In response to an article about the death of instructional design, Stephen says… “there is not a (practical) sub-discipline that is (strictly) the design of instructional materials.” There are many parenthetical caveats in this statement, but it is still wrong. Stephen’s evidence for the argument that there is no discipline of instructional design?
The success of sites like Common Craft, designed with an apparent indifference to instructional design principles (“The Lefevre’s have no instructional design background at all,” writes Schlenker) seems to me to be evidence of that.
It’s like saying, “The success of the bridge Bob built over the irrigation ditch in front of his yard, with an apparent indifference to engineering principles (“Bob has no engineering background at all”), is evidence of the fact that there is no practical sub-discipline of structural engineering.”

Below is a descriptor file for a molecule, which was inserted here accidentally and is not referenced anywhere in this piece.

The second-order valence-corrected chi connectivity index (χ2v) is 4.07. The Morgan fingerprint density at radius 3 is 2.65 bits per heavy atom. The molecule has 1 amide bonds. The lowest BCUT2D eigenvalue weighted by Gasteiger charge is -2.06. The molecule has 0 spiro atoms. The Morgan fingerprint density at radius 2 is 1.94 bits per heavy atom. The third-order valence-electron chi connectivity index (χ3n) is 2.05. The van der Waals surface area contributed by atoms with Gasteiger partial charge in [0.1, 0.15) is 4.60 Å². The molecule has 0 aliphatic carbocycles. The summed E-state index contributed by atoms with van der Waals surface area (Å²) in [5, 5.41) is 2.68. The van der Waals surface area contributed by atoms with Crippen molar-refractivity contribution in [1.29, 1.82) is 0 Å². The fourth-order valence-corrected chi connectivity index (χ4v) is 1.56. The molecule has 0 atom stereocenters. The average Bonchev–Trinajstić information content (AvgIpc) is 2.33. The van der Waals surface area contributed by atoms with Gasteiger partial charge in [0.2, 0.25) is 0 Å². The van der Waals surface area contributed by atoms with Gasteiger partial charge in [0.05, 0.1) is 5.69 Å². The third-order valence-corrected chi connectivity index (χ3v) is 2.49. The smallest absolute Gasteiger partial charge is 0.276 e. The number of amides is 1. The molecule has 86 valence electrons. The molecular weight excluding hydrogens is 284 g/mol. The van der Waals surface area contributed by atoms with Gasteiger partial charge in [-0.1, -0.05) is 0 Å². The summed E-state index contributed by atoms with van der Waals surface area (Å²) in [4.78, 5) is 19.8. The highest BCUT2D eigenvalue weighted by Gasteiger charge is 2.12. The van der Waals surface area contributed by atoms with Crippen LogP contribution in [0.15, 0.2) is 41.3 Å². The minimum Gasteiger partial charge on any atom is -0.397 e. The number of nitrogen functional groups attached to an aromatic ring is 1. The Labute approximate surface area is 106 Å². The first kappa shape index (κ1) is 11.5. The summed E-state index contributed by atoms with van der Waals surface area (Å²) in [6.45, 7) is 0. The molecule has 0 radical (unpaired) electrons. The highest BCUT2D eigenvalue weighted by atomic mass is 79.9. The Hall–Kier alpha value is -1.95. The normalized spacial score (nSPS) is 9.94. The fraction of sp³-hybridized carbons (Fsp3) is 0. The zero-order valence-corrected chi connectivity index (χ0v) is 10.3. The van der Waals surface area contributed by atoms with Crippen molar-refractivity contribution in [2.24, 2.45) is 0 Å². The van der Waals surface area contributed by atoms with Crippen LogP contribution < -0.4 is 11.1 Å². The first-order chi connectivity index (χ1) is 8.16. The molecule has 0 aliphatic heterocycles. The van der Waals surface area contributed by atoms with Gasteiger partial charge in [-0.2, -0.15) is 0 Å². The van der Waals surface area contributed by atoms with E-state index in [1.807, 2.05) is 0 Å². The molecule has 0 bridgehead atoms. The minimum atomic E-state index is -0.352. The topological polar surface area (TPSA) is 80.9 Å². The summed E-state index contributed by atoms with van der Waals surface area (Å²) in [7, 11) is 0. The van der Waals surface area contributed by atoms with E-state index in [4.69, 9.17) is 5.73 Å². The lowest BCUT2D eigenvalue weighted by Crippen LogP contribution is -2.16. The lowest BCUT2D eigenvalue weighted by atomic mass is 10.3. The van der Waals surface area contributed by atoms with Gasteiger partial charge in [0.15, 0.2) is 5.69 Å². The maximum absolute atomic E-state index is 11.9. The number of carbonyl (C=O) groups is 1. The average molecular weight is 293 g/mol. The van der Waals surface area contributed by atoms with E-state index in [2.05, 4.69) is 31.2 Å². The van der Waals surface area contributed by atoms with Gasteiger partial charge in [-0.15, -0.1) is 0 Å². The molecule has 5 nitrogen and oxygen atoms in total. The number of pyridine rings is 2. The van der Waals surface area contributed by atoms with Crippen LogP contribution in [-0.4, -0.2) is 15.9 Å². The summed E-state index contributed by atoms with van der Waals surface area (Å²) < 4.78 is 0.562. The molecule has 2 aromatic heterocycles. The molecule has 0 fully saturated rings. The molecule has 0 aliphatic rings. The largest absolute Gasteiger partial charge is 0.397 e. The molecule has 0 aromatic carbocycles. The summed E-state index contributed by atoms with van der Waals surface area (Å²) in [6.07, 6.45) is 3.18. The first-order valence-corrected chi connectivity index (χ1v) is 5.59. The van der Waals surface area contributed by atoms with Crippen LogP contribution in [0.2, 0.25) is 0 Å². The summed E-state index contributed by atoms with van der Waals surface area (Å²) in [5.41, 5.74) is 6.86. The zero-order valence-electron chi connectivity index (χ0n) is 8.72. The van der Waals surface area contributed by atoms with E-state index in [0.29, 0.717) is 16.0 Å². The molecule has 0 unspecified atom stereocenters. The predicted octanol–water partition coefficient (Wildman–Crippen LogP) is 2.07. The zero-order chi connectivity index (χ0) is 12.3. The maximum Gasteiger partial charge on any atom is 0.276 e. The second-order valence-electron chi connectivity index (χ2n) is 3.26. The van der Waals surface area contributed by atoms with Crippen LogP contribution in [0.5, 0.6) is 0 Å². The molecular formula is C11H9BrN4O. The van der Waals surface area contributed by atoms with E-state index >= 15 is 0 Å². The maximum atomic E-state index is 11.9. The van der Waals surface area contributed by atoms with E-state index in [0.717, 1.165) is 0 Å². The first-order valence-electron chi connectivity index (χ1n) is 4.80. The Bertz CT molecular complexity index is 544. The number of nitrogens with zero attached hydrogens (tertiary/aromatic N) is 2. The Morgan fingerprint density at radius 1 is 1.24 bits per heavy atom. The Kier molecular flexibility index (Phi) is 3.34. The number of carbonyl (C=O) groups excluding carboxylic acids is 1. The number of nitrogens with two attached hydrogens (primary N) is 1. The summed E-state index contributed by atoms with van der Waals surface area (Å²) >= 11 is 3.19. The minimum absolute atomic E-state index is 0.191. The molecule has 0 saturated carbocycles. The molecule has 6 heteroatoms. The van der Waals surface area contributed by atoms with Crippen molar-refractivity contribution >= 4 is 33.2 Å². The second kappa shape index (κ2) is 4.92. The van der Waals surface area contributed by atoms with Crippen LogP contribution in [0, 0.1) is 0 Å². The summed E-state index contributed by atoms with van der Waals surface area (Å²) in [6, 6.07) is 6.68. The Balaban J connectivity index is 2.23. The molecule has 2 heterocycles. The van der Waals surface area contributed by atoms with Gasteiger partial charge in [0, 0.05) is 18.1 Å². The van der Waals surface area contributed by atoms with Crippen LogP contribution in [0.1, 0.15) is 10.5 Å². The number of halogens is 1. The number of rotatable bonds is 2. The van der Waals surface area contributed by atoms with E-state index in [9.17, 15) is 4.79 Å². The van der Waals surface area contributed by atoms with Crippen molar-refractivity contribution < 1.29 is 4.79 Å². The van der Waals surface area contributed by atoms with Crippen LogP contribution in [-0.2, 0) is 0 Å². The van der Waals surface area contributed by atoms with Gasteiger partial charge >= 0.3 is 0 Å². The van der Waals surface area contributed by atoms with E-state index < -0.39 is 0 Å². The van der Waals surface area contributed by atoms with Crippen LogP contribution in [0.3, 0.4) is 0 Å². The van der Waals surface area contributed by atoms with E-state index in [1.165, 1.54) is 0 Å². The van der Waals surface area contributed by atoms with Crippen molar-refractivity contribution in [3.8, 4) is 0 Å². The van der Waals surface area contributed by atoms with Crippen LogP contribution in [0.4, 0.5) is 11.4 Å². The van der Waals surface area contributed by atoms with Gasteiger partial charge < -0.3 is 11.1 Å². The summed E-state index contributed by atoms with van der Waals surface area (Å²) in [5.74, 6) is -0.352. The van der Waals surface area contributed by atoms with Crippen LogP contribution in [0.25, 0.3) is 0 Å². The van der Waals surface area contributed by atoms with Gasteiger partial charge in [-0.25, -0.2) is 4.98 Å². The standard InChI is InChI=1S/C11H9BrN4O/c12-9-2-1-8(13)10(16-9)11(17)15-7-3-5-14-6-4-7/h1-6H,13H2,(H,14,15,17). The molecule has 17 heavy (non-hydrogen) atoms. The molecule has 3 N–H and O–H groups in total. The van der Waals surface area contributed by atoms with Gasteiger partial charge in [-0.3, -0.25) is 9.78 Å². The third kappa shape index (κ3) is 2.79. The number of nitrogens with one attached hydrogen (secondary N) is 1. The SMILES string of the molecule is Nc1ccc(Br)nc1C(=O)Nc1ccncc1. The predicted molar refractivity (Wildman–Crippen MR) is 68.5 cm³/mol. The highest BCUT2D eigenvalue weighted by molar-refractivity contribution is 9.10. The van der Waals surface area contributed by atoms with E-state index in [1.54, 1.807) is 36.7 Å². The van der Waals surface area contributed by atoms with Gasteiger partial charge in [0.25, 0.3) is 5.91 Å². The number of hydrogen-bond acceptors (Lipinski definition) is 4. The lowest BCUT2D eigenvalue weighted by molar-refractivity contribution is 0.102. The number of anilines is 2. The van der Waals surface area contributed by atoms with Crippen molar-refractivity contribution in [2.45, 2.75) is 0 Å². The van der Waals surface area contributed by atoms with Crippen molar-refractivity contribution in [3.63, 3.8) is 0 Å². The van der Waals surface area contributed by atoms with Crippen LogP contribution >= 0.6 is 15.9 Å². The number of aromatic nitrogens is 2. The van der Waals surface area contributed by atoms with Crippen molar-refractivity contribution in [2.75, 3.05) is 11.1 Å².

Which is most likely: (1) that Bob and the Common Craft folk have learned important principles through life experience without having ever taken courses on these topics and applied them successfully, or (2) the fields of instructional design and structural engineering don’t exist?
It’s difficult for me to believe that Stephen would argue that the only disciplines that really exist are those that require formal training to gain proficiency in…